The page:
Google Display Options

Blog Categories:  PPC  

As a PPC manager/specialist are you utilizing all the options afforded, or do you lean heavily on the traditional paid search options? Specifically, are 90 percent of your managed campaigns search network (give or take a little retargeting), or do you consistently recommend your clients explore unique display campaign types? It can be tough to keep up, as it seems like Google launches another Beta just about every day. While it’s fun to be adventurous, you don’t want to do so at the expense of the client. Yet, you also can’t afford to fall behind in an ever-changing industry like paid search. In this series of posts I will identify my new “standbys.” The focus here is on Gmail sponsored promotions.

Gmail Sponsored Promotions (GSPs)

What is it: Very recently launched out of Beta, you no longer need to contact Google support to ensure this option is available in your Google AdWords account. Essentially, this is contextual display, but the only placement is Gmail inboxes. Ads will display to users based on keywords you’ve chosen to target and whether or not these keywords are contained in the subject or body of an email. Ads appear in a short, text-only format, then once clicked, they expand to an ad where users have the option to click to the website. The downside is, you’re charged for clicks on the initial ad, regardless of whether a user continues to your website.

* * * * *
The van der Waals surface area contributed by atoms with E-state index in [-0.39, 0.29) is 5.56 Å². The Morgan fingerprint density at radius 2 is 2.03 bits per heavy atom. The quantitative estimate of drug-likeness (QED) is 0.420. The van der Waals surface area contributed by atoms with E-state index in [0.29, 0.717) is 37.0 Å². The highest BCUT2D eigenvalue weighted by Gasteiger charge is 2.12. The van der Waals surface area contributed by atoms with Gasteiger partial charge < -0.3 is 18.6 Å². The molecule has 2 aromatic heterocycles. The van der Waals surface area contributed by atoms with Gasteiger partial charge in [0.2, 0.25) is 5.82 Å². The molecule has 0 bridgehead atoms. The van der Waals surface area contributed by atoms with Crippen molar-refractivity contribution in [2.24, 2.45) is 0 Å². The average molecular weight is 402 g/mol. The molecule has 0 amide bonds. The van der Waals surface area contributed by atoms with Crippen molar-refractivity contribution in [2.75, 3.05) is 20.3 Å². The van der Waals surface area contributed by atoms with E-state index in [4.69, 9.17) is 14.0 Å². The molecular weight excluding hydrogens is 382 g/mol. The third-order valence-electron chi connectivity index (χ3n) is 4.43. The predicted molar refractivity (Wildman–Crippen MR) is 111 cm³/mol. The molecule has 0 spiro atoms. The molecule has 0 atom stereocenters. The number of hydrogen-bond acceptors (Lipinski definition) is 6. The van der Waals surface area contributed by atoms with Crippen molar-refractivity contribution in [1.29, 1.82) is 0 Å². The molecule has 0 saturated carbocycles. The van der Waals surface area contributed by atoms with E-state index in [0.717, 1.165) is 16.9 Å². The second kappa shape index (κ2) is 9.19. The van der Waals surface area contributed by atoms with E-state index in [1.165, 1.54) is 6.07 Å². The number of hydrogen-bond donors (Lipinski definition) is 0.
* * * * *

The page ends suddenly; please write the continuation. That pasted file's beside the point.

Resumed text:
• New display channel means VERY cheap costs per click. I have yet to see CPCs above $0.50 with an average around $0.20. As more people start to use it, naturally, costs will rise.
  • New Ad Gallery options with easy-to-create Gmail-specific ads. Google can pull images straight from the client’s website, so no need to go back and forth with the client gathering design deliverables. You can test ads quickly and determine what works the best with less-wasted spend and minimal testing time.
  • You will gather lots of data, very quickly.

When to Use it

  • Remember, you’re only targeting Gmail users, so don’t expect to catch the CEO of a fortune 500. Rather, focus on B2C clients or small businesses to target a realistic audience.

While GSPs should be approached with caution (given their recent Beta status) my experience has been generally positive and GSPs have proven, if nothing else, a very justifiable experiment.

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